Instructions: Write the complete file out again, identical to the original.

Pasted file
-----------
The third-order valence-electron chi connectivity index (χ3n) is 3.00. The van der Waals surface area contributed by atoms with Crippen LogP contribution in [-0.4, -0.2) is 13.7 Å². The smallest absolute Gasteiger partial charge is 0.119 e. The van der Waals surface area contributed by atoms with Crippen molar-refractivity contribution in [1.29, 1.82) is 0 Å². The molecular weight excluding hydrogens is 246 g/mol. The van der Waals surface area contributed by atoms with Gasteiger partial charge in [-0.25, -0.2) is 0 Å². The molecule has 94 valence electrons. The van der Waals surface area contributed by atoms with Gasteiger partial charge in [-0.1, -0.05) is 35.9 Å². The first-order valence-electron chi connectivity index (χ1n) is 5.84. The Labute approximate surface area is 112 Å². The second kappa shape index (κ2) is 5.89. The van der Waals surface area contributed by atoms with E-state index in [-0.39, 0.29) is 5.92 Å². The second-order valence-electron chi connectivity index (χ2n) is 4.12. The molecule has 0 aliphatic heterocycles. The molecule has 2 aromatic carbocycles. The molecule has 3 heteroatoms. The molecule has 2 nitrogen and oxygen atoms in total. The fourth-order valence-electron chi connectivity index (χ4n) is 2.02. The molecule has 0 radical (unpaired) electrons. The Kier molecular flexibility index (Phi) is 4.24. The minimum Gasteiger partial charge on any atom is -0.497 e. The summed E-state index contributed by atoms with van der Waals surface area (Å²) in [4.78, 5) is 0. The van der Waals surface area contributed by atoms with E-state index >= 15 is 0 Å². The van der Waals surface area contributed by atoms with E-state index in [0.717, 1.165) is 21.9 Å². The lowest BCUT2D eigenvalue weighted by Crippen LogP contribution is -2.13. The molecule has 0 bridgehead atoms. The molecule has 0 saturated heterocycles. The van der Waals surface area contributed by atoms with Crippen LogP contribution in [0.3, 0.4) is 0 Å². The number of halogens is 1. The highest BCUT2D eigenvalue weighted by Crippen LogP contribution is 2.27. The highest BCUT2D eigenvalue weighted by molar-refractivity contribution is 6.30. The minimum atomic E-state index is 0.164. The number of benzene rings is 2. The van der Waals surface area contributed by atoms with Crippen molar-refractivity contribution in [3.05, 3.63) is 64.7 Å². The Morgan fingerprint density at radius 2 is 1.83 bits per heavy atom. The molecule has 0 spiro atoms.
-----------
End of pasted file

The third-order valence-electron chi connectivity index (χ3n) is 3.00. The van der Waals surface area contributed by atoms with Crippen LogP contribution in [-0.4, -0.2) is 13.7 Å². The smallest absolute Gasteiger partial charge is 0.119 e. The van der Waals surface area contributed by atoms with Crippen molar-refractivity contribution in [1.29, 1.82) is 0 Å². The molecular weight excluding hydrogens is 246 g/mol. The van der Waals surface area contributed by atoms with Gasteiger partial charge in [-0.25, -0.2) is 0 Å². The molecule has 94 valence electrons. The van der Waals surface area contributed by atoms with Gasteiger partial charge in [-0.1, -0.05) is 35.9 Å². The first-order valence-electron chi connectivity index (χ1n) is 5.84. The Labute approximate surface area is 112 Å². The second kappa shape index (κ2) is 5.89. The van der Waals surface area contributed by atoms with E-state index in [-0.39, 0.29) is 5.92 Å². The second-order valence-electron chi connectivity index (χ2n) is 4.12. The molecule has 0 aliphatic heterocycles. The molecule has 2 aromatic carbocycles. The molecule has 3 heteroatoms. The molecule has 2 nitrogen and oxygen atoms in total. The fourth-order valence-electron chi connectivity index (χ4n) is 2.02. The molecule has 0 radical (unpaired) electrons. The Kier molecular flexibility index (Phi) is 4.24. The minimum Gasteiger partial charge on any atom is -0.497 e. The summed E-state index contributed by atoms with van der Waals surface area (Å²) in [4.78, 5) is 0. The van der Waals surface area contributed by atoms with E-state index >= 15 is 0 Å². The van der Waals surface area contributed by atoms with E-state index in [0.717, 1.165) is 21.9 Å². The lowest BCUT2D eigenvalue weighted by Crippen LogP contribution is -2.13. The molecule has 0 bridgehead atoms. The molecule has 0 saturated heterocycles. The van der Waals surface area contributed by atoms with Crippen LogP contribution in [0.3, 0.4) is 0 Å². The number of halogens is 1. The highest BCUT2D eigenvalue weighted by Crippen LogP contribution is 2.27. The highest BCUT2D eigenvalue weighted by molar-refractivity contribution is 6.30. The minimum atomic E-state index is 0.164. The number of benzene rings is 2. The van der Waals surface area contributed by atoms with Crippen molar-refractivity contribution in [3.05, 3.63) is 64.7 Å². The Morgan fingerprint density at radius 2 is 1.83 bits per heavy atom. The molecule has 0 spiro atoms.